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The Million Dollar Minute: How to Get the Perfect Elevator Pitch

Business Tips
elevator pitch

Hub Australia

13th March 2019

“What does your business do?”

Your answer to this question can make or break your next opportunity – everyone you meet has the potential to not only become a client/customer/lead but also connect or refer you to their own network.

This is why you need to work on your own elevator pitch response – it’s as essential to a business as a logo or website!

Read more: 6 Ways to Get Great New Clients

What is an elevator pitch?

An elevator pitch is your succinct description of what your business does and offers, designed to educate your listener and lead on to the next stage of your conversation (ideally an enquiry!).

You likely won’t have a full minute to pitch your product and business – instead, prepare a mini-intro to be followed by an organic discussion to provide more information.

Stop selling

Effective elevator pitches don’t use hard-sell tactics, instead choosing to educate the listener. If your language is persuasive enough, you’ll be able to convince them that your product or business would make a great asset to their life.

One sentence to rule them all

The first key is to brainstorm a single sentence – how can you describe your business and what it does as succinctly as possible?

What, who, why, where?

What do you do or provide? Who is your target audience? Why do you do what you do? Are you local or international?

Answering these can provide you with the framework for your elevator pitch.

For example, Hub Australia provides premium coworking spaces and communities to businesses designed to help them grow and connect.

Read more: Want to Grow Your Business? Get the Basics!

Be adaptable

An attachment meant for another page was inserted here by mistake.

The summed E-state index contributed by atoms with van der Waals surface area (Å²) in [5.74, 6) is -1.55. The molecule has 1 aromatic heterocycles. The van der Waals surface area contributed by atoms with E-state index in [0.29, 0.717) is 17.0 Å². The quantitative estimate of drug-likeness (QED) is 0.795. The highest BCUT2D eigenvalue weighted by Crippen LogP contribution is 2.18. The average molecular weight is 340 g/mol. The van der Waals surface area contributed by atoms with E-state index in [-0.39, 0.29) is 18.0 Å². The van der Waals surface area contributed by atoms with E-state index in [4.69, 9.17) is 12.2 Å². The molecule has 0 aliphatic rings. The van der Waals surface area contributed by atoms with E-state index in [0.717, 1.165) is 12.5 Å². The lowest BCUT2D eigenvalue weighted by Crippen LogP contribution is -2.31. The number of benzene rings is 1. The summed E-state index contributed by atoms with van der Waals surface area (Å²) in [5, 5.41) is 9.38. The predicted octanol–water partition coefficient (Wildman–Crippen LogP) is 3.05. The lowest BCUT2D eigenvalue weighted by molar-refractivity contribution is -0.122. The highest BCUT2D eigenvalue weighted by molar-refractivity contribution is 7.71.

Your elevator pitch may differ if you’re explaining to different people – someone who perfectly fits one of your member personas may understand what you do already, in which case you can focus your differentiators.

If you’re talking to a friend or someone who has no knowledge about your industry, you’ll likely need to provide your pitch in layman’s terms.

Having a few different versions memorised ready to adjust or expand at any moment means you’re truly prepared for whoever you may meet!

Keep it simple

Jargon can be alienating – if someone is open and curious about what you do, make sure you talk to them as an equal rather than overwhelming them with acronyms and industry-speak.

The primary purpose is to educate, not to close the deal.

For those already identified as prospective clients, you can expand into an advanced elevator pitch – perhaps you have statistics that showcase your expertise or seniority, or other information that will set you apart as an industry leader.

For example: “Hub Australia is the largest Australian owned coworking provider. We provide premium workspaces to businesses in Australia so they can grow, alongside a community of 3,500+ members across 4 states.”


Delivery is half the battle – you can have the best words in the world, but you need confidence in your memory and delivery.

Not everyone can be a great public speaker, but conveying that you are confident in your product and service is an essential skill that can pay for itself a hundredfold.

It may be worth investing in training for yourself or your team to develop your speaking skills to be equipped with the talent to represent your business with confidence.

Know your CTA

If your elevator pitch is the result of a chance encounter, know the next step you want – do you want to give them your business card, or tell them to follow you on social media?

Perhaps you’re speaking at an event you’d love to see them at – whatever the action, don’t be afraid to close your conversation with the request so your new prospective client or partner knows the best route to take to find out more!

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